Critical access hospitals often do not have the resources to operate long- term care beds, particularly for residents requiring specialized dementia care. Skilled nursing home beds have higher resident turnover rates and are better reimbursed by Medicare and private insurance.

Behavioral issues can be a significant problem in residential care facilities. Difficult behaviors can be a significant contributing factor of nursing home placement. Small-scale, homelike environments may help reduce behavioral symptoms, increase social engagement, improve residents’ quality of life, as well as increase staff and family satisfaction.6, 39-41

In these small-scale settings, normal daily life is emphasized and residents are encouraged to participate in meaningful activities and tasks.40

One study found that although small-scale facilities reported higher behavioral issues, fewer physical restraints and psychotropic medications were used compared to traditional nursing home units. Furthermore, wandering is more accepted in smaller environments as a normal behavior of individuals with Alzheimer’s disease and related dementias.39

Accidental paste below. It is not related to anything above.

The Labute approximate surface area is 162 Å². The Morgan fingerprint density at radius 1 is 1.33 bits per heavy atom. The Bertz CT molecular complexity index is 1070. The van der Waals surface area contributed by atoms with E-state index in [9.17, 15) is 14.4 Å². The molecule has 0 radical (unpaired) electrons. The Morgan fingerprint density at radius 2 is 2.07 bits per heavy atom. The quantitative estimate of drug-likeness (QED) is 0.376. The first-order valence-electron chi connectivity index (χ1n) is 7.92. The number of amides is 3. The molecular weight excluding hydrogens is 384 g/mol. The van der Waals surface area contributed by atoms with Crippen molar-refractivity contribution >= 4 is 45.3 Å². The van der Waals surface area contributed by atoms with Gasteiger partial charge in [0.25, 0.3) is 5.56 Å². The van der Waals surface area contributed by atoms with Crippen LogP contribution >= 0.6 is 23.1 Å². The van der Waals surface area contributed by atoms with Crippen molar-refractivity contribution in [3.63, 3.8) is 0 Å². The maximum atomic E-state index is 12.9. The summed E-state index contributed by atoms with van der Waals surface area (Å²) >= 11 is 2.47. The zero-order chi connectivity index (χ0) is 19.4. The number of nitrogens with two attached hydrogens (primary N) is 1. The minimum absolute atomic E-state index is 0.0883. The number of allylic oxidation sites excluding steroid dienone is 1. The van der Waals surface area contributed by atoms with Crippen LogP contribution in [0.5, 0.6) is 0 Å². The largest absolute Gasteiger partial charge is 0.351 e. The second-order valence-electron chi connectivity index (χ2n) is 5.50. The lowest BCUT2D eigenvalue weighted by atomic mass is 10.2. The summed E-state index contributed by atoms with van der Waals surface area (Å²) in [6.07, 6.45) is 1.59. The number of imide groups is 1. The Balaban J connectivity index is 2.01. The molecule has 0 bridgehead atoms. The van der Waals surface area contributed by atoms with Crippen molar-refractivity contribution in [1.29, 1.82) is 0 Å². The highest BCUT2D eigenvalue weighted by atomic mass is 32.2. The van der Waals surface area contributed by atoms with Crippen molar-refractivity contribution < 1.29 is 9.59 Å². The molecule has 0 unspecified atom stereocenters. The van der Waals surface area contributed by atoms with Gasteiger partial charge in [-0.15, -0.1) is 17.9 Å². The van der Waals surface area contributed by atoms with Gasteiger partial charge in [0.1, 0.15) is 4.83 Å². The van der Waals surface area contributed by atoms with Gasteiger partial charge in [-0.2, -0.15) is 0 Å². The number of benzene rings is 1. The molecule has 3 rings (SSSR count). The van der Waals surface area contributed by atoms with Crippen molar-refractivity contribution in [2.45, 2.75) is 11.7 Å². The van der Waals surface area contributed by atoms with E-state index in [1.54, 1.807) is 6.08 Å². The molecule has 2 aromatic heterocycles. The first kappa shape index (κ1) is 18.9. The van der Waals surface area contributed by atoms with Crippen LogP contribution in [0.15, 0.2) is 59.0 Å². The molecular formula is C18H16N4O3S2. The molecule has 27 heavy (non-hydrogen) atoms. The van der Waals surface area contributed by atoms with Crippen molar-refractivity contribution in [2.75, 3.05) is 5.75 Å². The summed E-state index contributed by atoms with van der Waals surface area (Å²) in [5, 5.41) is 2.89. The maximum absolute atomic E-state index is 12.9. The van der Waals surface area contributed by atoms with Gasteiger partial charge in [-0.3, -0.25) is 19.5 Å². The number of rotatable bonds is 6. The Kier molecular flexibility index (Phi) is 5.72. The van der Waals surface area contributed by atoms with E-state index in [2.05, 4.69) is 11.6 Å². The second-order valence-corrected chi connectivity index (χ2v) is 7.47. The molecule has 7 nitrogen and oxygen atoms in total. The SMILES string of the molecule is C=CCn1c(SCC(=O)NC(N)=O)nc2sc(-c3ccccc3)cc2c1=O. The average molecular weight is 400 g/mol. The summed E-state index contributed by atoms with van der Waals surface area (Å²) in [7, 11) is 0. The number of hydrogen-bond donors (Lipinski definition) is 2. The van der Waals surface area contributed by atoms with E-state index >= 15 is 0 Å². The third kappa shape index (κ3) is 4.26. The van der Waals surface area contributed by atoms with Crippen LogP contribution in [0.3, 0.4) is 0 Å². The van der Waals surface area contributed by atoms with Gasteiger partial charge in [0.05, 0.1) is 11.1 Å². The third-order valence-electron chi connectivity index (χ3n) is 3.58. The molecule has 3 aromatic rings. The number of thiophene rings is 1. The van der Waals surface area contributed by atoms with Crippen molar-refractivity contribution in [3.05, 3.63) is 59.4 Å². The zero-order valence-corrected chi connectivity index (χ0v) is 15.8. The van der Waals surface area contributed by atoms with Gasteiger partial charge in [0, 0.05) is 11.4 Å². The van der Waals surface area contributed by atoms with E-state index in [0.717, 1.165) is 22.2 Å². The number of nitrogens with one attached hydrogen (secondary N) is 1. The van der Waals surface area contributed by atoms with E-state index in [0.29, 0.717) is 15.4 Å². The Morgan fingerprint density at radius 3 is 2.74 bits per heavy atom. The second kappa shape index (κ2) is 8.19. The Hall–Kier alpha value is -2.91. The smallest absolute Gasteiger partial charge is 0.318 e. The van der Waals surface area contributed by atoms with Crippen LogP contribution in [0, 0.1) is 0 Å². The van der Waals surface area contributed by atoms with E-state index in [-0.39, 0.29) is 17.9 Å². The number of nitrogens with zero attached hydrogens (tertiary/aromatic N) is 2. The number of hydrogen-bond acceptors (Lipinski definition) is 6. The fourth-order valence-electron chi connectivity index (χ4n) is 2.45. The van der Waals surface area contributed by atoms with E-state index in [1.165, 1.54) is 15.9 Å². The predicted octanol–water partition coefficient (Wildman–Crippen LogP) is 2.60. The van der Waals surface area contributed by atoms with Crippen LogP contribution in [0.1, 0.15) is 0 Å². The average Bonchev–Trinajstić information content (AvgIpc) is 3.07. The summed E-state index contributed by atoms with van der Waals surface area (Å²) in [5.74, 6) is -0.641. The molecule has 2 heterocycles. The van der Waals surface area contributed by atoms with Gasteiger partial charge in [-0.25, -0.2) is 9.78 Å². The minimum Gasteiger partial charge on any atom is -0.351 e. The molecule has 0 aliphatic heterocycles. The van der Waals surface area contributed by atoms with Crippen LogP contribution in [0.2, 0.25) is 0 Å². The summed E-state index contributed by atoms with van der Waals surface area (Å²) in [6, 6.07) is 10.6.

Residential care facilities are increasingly promoting resident-directed care by supporting residents’ autonomy and dignity, allowing residents to make their own choices, and encouraging social interactions and participation in meaningful activities. This is in contrast to the traditional medical model of care historically used in residential care facilities, which emphasized basic custodial care, safety, and uniformity.39

The workforce providing care to older adults is also an important component to quality and accessible care. Turnover rates are high, recruitment and retention remain persistent challenges, and facility staff often do not have adequate training to deal with the complex challenges of dementia care.

Although a wide variety of workforce dementia training programs exist, they are not widely used or approached in a standardized format. Appendix E lists dementia training programs available across Montana.